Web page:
Looking back over the last 12 months, I was struck my how many great breaks I’ve enjoyed in the UK. I’ve not had the chance to get abroad much this year so short holiday trips close to home have been a treat.
From the wilds of Dorset and the craggy coasts of Cornwall to the gentle hills of Shropshire, there are many wonderful places to visit across England, whatever the weather.
Here are a dozen of my favourite English trips from the last year in my review of 2016. I’m sure that you’ll enjoy discovering these fabulous places too.
1. Dorset – ‘Thomas Hardy Country’
Dorset is quintessentially ‘Hardy Country’ with dozens of locations which the author used as a backdrop for his stories, from ‘Tess of the D’Urbervilles’ to ‘Jude the Obscure’ and ‘The Mayor of Casterbridge’.
His Wessex tales feature Dorset’s historic towns including Dorchester, Weymouth and Lyme Regis which are great for day trips whilst atmospheric places like Lulworth Cove and the Frome valley evoke the spirit of Hardy’s wilder landscapes.
Ancient sites including Maiden Castle and Cerne Abbas also make regular appearances in Hardy’s novels, although often they’re given different names.
Maiden Castle is not-to-be-missed. It’s the largest hill fort in England and its spectacular site makes a fantastic backdrop to one of Hardy’s lesser known stories, ‘A Tryst at an Ancient Earthwork’. What a weird and wonderful title for a book.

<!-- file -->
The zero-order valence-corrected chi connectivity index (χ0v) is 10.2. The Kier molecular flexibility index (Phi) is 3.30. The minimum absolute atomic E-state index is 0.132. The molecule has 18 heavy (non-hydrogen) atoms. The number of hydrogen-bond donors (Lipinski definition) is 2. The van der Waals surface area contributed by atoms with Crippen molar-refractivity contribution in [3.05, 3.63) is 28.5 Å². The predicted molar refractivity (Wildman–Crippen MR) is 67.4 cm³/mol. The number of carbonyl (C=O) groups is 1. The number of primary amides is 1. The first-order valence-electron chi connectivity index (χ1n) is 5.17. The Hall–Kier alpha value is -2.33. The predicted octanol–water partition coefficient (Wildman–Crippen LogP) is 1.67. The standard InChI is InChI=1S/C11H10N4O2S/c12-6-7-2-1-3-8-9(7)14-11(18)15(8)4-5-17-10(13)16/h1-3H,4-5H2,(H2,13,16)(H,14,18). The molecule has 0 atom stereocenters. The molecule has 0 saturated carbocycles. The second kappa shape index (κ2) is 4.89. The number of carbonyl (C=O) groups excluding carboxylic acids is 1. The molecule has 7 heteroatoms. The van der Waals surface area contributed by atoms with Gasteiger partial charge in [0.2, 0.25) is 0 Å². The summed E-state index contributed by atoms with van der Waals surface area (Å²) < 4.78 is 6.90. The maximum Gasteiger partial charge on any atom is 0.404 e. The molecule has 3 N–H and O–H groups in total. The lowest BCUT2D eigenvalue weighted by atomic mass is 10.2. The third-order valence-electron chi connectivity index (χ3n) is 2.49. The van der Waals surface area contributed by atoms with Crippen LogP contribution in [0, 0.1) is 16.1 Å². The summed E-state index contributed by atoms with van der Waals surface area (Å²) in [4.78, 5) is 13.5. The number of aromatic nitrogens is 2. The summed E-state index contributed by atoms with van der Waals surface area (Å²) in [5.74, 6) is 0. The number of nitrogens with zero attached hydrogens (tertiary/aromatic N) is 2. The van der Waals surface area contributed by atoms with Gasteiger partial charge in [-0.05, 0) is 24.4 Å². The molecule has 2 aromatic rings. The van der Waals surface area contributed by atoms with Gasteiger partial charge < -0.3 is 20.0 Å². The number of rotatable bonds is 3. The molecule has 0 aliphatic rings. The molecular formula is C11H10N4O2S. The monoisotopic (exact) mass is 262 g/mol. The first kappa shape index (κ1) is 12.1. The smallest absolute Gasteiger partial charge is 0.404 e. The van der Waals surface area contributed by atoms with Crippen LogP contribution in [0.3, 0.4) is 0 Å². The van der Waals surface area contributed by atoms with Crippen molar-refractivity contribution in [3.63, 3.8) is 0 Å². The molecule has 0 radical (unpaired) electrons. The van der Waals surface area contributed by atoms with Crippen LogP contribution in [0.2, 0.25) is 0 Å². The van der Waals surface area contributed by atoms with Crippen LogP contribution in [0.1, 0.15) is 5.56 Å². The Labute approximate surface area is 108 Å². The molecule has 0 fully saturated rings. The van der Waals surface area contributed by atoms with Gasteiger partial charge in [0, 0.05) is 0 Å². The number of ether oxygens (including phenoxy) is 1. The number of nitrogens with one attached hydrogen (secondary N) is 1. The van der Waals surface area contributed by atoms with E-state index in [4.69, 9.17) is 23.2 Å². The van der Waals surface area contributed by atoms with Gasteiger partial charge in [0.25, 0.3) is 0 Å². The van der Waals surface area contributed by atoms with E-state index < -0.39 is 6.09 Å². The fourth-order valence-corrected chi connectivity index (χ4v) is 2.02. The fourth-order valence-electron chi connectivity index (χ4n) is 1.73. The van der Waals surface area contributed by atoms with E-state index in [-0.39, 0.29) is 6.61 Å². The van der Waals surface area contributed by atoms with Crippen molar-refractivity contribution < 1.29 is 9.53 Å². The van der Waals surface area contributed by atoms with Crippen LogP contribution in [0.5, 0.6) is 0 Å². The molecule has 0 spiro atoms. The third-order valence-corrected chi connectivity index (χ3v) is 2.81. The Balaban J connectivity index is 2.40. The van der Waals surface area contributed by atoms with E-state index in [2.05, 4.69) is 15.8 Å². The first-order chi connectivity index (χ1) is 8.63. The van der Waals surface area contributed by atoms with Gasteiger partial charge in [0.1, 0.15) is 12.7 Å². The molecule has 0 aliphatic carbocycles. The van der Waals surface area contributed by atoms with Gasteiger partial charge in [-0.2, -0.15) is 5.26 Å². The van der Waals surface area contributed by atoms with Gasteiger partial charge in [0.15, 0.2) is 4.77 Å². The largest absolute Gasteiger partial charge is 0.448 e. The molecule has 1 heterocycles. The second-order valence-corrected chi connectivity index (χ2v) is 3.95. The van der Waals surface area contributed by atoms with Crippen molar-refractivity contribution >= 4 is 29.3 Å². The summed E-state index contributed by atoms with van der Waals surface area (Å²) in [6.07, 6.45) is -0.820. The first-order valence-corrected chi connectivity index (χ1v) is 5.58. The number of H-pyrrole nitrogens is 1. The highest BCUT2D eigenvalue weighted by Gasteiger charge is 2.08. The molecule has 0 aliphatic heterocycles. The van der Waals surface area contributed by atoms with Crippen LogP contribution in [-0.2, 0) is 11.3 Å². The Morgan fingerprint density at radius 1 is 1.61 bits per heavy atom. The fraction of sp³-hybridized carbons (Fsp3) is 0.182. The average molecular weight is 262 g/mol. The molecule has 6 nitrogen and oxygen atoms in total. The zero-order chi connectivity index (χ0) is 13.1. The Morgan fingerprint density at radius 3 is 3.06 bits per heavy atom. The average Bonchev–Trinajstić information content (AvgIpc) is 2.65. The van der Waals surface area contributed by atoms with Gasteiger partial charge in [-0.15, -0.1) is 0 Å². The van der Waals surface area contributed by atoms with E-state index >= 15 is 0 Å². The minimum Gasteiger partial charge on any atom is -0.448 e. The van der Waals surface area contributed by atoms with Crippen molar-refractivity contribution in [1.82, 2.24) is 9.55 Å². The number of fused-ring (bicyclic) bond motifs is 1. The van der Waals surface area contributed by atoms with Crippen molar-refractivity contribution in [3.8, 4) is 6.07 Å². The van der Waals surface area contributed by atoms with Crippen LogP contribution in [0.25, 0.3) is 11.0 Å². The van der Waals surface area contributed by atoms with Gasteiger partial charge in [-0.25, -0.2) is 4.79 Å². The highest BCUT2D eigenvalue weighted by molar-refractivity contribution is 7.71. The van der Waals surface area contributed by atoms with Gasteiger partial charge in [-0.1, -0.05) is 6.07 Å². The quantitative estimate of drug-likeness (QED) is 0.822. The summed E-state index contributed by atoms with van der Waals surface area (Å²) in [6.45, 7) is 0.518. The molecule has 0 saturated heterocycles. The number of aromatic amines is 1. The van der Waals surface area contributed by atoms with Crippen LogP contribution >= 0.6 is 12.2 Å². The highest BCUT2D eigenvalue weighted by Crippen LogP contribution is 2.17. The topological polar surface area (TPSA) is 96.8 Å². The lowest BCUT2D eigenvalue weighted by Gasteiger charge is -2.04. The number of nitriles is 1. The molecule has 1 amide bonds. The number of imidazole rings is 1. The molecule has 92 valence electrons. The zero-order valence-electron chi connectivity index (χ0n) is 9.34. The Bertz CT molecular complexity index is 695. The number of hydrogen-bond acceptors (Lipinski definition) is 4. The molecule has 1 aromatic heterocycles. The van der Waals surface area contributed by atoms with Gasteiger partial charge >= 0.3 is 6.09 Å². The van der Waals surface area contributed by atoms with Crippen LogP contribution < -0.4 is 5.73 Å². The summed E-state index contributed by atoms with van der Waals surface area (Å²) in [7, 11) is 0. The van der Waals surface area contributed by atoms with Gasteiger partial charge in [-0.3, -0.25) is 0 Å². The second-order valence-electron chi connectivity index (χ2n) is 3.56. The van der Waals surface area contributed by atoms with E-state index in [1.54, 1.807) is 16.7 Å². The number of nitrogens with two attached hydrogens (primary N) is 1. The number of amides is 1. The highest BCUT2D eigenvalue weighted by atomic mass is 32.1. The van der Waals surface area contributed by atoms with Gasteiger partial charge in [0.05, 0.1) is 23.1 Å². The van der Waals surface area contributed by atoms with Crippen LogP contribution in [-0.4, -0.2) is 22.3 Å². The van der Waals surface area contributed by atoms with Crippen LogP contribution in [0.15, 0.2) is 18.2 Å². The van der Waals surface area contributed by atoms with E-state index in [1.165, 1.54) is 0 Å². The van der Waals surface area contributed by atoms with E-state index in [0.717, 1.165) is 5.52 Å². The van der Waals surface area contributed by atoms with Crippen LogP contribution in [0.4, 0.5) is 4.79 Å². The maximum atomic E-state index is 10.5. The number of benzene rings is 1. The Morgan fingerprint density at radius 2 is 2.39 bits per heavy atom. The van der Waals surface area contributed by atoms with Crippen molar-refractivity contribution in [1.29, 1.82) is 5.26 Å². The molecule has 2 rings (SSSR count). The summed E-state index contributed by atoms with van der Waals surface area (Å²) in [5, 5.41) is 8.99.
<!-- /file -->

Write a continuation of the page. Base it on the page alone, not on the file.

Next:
Hardy’s fictional name for Dorset was “Wessex” which comes from an amalgam of the ancient kingdom of central, southern and western England.
The atmospheric Egdon Heath in Thomas Hardy’s ‘The Return of the Native’ is thought to be Black Heath, which isn’t far from Hardy’s birthplace in Higher Bockhampton.
Thomas Hardy’s Birthplace is an idyllic thatched cottage stuffed with intriguing objects from the author’s early family life. I half-expected the man himself to emerge from the potting shed. It’s as pretty as a postcard and looks like it has changed little since Hardy’s day.
If you’re a Hardy super fan, make a literary pilgrimage to his house at Max Gate where the author wrote three of his most famous novels. Hardy, who was a trained architect, designed the house himself and it has a strong Victorian feel. Don’t miss the pet cemetery, the last resting place of Hardy’s furry friends.